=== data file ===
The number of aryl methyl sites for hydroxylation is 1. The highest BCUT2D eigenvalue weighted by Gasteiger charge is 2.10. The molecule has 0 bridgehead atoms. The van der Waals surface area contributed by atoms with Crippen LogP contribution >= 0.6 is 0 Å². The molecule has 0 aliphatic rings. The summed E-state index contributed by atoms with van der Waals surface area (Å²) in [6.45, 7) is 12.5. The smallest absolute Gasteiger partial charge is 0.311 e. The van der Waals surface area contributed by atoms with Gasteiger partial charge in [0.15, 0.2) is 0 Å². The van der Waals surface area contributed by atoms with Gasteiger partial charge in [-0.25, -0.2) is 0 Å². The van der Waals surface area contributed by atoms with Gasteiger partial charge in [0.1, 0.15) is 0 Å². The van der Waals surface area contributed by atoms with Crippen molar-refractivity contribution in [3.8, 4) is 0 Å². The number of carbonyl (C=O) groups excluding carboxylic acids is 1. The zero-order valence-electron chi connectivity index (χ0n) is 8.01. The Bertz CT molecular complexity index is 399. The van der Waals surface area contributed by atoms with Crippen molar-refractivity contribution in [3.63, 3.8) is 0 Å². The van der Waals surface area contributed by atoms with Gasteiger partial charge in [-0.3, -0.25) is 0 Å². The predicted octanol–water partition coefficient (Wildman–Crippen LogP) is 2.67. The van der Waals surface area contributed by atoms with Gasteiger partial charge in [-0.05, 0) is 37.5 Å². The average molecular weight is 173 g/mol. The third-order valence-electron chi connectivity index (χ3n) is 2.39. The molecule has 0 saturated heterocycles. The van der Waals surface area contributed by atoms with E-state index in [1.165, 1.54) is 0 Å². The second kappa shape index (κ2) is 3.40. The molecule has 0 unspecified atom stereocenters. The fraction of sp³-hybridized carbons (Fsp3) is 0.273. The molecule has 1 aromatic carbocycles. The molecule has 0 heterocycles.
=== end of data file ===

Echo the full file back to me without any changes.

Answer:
The number of aryl methyl sites for hydroxylation is 1. The highest BCUT2D eigenvalue weighted by Gasteiger charge is 2.10. The molecule has 0 bridgehead atoms. The van der Waals surface area contributed by atoms with Crippen LogP contribution >= 0.6 is 0 Å². The molecule has 0 aliphatic rings. The summed E-state index contributed by atoms with van der Waals surface area (Å²) in [6.45, 7) is 12.5. The smallest absolute Gasteiger partial charge is 0.311 e. The van der Waals surface area contributed by atoms with Gasteiger partial charge in [0.15, 0.2) is 0 Å². The van der Waals surface area contributed by atoms with Gasteiger partial charge in [-0.25, -0.2) is 0 Å². The van der Waals surface area contributed by atoms with Gasteiger partial charge in [0.1, 0.15) is 0 Å². The van der Waals surface area contributed by atoms with Crippen molar-refractivity contribution in [3.8, 4) is 0 Å². The number of carbonyl (C=O) groups excluding carboxylic acids is 1. The zero-order valence-electron chi connectivity index (χ0n) is 8.01. The Bertz CT molecular complexity index is 399. The van der Waals surface area contributed by atoms with Crippen molar-refractivity contribution in [3.63, 3.8) is 0 Å². The van der Waals surface area contributed by atoms with Gasteiger partial charge in [-0.3, -0.25) is 0 Å². The predicted octanol–water partition coefficient (Wildman–Crippen LogP) is 2.67. The van der Waals surface area contributed by atoms with Gasteiger partial charge in [-0.05, 0) is 37.5 Å². The average molecular weight is 173 g/mol. The third-order valence-electron chi connectivity index (χ3n) is 2.39. The molecule has 0 saturated heterocycles. The van der Waals surface area contributed by atoms with E-state index in [1.165, 1.54) is 0 Å². The second kappa shape index (κ2) is 3.40. The molecule has 0 unspecified atom stereocenters. The fraction of sp³-hybridized carbons (Fsp3) is 0.273. The molecule has 1 aromatic carbocycles. The molecule has 0 heterocycles.